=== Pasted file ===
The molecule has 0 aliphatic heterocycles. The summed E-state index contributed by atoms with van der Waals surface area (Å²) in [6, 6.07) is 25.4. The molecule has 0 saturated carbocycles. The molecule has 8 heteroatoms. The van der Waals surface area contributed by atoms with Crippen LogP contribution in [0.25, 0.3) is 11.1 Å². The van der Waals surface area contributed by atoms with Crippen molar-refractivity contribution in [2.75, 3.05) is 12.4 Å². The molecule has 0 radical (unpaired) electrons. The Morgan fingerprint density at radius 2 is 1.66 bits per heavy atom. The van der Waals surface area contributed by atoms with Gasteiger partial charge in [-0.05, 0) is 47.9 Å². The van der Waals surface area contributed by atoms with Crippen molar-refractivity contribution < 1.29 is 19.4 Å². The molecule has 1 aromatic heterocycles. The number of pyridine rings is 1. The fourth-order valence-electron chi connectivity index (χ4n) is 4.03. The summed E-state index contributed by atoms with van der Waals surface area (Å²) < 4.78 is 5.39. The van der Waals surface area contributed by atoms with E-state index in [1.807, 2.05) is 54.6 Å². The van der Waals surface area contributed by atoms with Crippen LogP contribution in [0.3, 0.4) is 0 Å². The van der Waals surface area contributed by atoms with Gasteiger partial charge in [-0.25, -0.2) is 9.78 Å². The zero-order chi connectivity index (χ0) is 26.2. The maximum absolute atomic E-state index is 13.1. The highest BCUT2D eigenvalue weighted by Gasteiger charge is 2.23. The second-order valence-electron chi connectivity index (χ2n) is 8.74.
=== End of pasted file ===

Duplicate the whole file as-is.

The molecule has 0 aliphatic heterocycles. The summed E-state index contributed by atoms with van der Waals surface area (Å²) in [6, 6.07) is 25.4. The molecule has 0 saturated carbocycles. The molecule has 8 heteroatoms. The van der Waals surface area contributed by atoms with Crippen LogP contribution in [0.25, 0.3) is 11.1 Å². The van der Waals surface area contributed by atoms with Crippen molar-refractivity contribution in [2.75, 3.05) is 12.4 Å². The molecule has 0 radical (unpaired) electrons. The Morgan fingerprint density at radius 2 is 1.66 bits per heavy atom. The van der Waals surface area contributed by atoms with Gasteiger partial charge in [-0.05, 0) is 47.9 Å². The van der Waals surface area contributed by atoms with Crippen molar-refractivity contribution < 1.29 is 19.4 Å². The molecule has 1 aromatic heterocycles. The number of pyridine rings is 1. The fourth-order valence-electron chi connectivity index (χ4n) is 4.03. The summed E-state index contributed by atoms with van der Waals surface area (Å²) < 4.78 is 5.39. The van der Waals surface area contributed by atoms with E-state index in [1.807, 2.05) is 54.6 Å². The van der Waals surface area contributed by atoms with Crippen LogP contribution in [0.3, 0.4) is 0 Å². The van der Waals surface area contributed by atoms with Gasteiger partial charge in [-0.25, -0.2) is 9.78 Å². The zero-order chi connectivity index (χ0) is 26.2. The maximum absolute atomic E-state index is 13.1. The highest BCUT2D eigenvalue weighted by Gasteiger charge is 2.23. The second-order valence-electron chi connectivity index (χ2n) is 8.74.